But more than anything else he emphasizes again and again "the discovery of the Dionysiac", which this book had presented him with it being "the one and only thing in history reflecting his own inner experience". "What the name of Dionysus actively expresses, and subjectively empathizes with, is the coming into being, the bringing into existence, as the furious lust of the creative man, who at the same time knows also the wrath of the wrecker". With equal candor he defines the motive behind this discovery as "a craving for the tragic myth, for religion, meaning pessimistic religion". When  he wrote the Ecce Homo, Nietzsche already believed himself in a position to define the one great antithesis: the Dionysiac as the highest formula of affirmation versus the degenerate instinct that turns against earthly things: Christianity. Already at that time, he says, he had recognized Christianity's "negation of all aesthetic values" and for that reason had observed a "deep, hostile silence". " The purely aesthetic interpretation and justification of the world, as set forth in this book, has no greater opponent than the Christian doctrine." "With this problematic book my instinct provided itself with a fundamental counter-doctrine and counter-valuation of life, a purely artistic and antichristian one." "A deep antipathy to Christianity--why? It gets the blame for the degeneration of the German character."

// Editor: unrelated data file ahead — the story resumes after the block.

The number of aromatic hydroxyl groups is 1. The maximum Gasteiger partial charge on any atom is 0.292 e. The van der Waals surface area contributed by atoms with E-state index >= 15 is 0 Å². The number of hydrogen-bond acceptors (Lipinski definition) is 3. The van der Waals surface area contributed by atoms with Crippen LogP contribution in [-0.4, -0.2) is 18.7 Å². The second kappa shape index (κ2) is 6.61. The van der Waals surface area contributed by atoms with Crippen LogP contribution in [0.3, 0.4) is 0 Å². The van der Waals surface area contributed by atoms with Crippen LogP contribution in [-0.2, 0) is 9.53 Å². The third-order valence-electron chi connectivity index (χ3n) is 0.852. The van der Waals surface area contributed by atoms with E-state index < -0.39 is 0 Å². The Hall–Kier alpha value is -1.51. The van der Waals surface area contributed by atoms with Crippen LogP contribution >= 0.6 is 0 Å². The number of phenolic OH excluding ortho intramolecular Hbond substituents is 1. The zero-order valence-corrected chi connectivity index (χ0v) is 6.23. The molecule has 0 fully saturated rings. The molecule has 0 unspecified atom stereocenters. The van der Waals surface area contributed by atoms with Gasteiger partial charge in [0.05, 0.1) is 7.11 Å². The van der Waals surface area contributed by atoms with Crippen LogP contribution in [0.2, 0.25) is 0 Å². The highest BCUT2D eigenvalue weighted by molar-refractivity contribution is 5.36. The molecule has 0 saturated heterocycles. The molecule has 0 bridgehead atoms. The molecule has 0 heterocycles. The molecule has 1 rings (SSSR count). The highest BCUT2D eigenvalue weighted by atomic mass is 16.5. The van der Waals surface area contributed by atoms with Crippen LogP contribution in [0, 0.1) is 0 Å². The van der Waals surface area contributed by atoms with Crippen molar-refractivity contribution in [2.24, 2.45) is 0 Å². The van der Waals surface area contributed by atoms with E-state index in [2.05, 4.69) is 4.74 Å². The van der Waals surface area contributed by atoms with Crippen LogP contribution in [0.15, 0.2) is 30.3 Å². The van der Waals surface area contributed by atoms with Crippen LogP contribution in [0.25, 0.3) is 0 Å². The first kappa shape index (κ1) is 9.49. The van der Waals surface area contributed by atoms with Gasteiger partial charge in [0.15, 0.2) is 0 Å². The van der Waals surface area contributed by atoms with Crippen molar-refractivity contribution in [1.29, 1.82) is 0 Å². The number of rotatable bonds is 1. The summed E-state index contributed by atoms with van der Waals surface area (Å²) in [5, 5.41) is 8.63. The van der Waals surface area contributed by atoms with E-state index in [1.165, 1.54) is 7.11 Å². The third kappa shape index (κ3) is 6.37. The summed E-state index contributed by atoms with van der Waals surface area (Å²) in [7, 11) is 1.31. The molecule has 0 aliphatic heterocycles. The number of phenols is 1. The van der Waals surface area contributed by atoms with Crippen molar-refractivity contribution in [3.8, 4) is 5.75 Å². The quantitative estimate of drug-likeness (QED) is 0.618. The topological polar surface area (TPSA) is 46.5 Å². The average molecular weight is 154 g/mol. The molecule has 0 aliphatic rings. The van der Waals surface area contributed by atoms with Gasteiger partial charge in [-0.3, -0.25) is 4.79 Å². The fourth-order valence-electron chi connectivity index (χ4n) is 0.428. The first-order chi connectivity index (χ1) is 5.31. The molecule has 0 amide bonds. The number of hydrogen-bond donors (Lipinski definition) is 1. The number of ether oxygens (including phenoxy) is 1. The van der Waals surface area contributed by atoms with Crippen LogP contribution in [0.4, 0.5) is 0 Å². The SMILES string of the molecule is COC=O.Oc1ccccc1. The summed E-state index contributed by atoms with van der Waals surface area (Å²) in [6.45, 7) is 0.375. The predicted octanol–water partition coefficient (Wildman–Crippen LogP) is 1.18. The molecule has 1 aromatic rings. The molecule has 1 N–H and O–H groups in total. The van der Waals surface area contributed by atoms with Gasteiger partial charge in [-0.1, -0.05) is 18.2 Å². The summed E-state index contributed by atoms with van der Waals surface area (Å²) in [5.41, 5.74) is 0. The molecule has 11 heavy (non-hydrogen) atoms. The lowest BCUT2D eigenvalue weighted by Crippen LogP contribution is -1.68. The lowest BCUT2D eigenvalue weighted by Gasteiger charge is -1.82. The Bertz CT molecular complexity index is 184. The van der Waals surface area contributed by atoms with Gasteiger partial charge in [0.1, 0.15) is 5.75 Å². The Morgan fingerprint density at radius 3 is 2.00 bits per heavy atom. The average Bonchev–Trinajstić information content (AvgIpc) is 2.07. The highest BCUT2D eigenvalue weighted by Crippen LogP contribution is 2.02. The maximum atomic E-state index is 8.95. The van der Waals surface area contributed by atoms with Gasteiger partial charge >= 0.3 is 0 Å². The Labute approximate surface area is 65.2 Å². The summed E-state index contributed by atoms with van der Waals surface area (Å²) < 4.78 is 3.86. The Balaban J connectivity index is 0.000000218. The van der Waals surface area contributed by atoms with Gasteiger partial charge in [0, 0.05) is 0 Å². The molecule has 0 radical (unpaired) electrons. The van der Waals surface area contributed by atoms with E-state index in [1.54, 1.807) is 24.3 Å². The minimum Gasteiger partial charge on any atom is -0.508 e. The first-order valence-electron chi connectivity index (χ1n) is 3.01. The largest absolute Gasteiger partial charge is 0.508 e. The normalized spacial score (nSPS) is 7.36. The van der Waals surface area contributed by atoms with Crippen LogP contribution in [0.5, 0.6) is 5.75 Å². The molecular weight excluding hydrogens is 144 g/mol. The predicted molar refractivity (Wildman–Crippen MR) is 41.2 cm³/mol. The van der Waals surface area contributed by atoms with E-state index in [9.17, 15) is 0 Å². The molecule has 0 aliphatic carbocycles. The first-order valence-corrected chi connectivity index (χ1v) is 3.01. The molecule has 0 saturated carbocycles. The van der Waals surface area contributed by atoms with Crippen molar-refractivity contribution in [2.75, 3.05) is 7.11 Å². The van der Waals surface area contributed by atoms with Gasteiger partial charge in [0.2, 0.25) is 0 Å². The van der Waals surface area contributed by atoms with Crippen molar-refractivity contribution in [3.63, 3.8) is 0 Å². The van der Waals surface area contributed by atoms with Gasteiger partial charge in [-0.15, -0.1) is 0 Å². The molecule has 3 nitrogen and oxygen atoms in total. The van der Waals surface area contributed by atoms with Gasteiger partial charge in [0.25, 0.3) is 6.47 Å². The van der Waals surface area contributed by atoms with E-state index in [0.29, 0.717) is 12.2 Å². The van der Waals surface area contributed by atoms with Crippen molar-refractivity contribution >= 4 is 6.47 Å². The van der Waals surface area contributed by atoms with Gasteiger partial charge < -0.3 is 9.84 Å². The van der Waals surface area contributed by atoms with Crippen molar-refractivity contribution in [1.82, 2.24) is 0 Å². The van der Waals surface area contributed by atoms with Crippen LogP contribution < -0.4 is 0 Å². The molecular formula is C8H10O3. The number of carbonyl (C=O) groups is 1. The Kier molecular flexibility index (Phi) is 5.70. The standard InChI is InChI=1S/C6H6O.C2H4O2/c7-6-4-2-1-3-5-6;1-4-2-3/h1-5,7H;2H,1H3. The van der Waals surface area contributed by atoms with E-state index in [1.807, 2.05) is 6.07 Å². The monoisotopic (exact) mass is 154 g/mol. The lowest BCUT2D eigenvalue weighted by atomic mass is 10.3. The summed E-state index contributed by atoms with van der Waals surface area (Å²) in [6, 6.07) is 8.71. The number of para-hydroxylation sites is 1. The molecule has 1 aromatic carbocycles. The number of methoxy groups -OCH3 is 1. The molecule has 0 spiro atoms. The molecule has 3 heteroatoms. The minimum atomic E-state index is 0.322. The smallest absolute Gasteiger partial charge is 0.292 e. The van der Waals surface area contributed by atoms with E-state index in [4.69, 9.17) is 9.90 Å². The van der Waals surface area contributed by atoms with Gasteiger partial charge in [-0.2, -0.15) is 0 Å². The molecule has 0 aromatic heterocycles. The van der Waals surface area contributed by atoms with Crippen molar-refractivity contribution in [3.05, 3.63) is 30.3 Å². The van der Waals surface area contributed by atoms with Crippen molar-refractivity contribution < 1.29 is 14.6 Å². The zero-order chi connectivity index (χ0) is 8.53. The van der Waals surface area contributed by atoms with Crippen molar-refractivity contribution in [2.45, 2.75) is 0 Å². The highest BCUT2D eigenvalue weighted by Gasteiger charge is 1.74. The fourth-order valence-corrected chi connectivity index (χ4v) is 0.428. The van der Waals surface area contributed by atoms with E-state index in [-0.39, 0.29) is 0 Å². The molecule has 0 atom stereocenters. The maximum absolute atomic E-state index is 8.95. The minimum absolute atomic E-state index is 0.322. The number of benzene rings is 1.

In the Birth of Tragedy itself only two allusions point in this direction. The first consists in contrasting the primeval crime of Greek mythology as an active sin, to be metamorphosed into a promethean virtue and justification of guilt, with the biblical fall of man as a despicable feminine weakness springing from curiosity, mendacity, and lust. The second allusion consists in an assertion that our pale and weary religions, which as religions of scholars bear within themselves the germ of decline and death, are completely unable to withstand the storms to be expected.